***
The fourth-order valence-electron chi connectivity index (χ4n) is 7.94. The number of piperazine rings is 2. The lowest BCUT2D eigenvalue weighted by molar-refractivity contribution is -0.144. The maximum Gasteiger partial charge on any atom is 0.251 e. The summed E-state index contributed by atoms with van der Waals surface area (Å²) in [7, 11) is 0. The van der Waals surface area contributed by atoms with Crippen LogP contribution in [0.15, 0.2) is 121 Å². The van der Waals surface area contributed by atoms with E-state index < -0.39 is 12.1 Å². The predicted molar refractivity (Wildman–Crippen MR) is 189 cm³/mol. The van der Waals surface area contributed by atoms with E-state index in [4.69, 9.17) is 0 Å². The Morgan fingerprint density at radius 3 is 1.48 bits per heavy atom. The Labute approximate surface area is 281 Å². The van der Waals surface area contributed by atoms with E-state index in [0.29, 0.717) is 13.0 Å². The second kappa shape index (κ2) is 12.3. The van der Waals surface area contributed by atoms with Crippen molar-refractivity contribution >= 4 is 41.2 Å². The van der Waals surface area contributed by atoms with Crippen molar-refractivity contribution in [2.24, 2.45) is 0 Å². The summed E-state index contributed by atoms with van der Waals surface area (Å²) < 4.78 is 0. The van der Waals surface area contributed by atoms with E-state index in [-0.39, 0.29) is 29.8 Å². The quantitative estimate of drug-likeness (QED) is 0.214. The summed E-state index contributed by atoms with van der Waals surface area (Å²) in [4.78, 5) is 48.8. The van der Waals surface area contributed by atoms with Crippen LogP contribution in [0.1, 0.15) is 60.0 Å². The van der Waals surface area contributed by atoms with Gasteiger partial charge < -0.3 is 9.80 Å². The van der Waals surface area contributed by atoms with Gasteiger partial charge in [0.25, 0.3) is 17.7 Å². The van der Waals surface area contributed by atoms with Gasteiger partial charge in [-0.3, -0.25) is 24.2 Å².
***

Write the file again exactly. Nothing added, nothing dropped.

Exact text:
The fourth-order valence-electron chi connectivity index (χ4n) is 7.94. The number of piperazine rings is 2. The lowest BCUT2D eigenvalue weighted by molar-refractivity contribution is -0.144. The maximum Gasteiger partial charge on any atom is 0.251 e. The summed E-state index contributed by atoms with van der Waals surface area (Å²) in [7, 11) is 0. The van der Waals surface area contributed by atoms with Crippen LogP contribution in [0.15, 0.2) is 121 Å². The van der Waals surface area contributed by atoms with E-state index < -0.39 is 12.1 Å². The predicted molar refractivity (Wildman–Crippen MR) is 189 cm³/mol. The van der Waals surface area contributed by atoms with E-state index in [4.69, 9.17) is 0 Å². The Morgan fingerprint density at radius 3 is 1.48 bits per heavy atom. The Labute approximate surface area is 281 Å². The van der Waals surface area contributed by atoms with E-state index in [0.29, 0.717) is 13.0 Å². The second kappa shape index (κ2) is 12.3. The van der Waals surface area contributed by atoms with Crippen molar-refractivity contribution >= 4 is 41.2 Å². The van der Waals surface area contributed by atoms with Crippen molar-refractivity contribution in [2.24, 2.45) is 0 Å². The summed E-state index contributed by atoms with van der Waals surface area (Å²) < 4.78 is 0. The van der Waals surface area contributed by atoms with E-state index in [-0.39, 0.29) is 29.8 Å². The quantitative estimate of drug-likeness (QED) is 0.214. The summed E-state index contributed by atoms with van der Waals surface area (Å²) in [4.78, 5) is 48.8. The van der Waals surface area contributed by atoms with Crippen LogP contribution in [0.1, 0.15) is 60.0 Å². The van der Waals surface area contributed by atoms with Gasteiger partial charge < -0.3 is 9.80 Å². The van der Waals surface area contributed by atoms with Gasteiger partial charge in [0.25, 0.3) is 17.7 Å². The van der Waals surface area contributed by atoms with Gasteiger partial charge in [-0.3, -0.25) is 24.2 Å².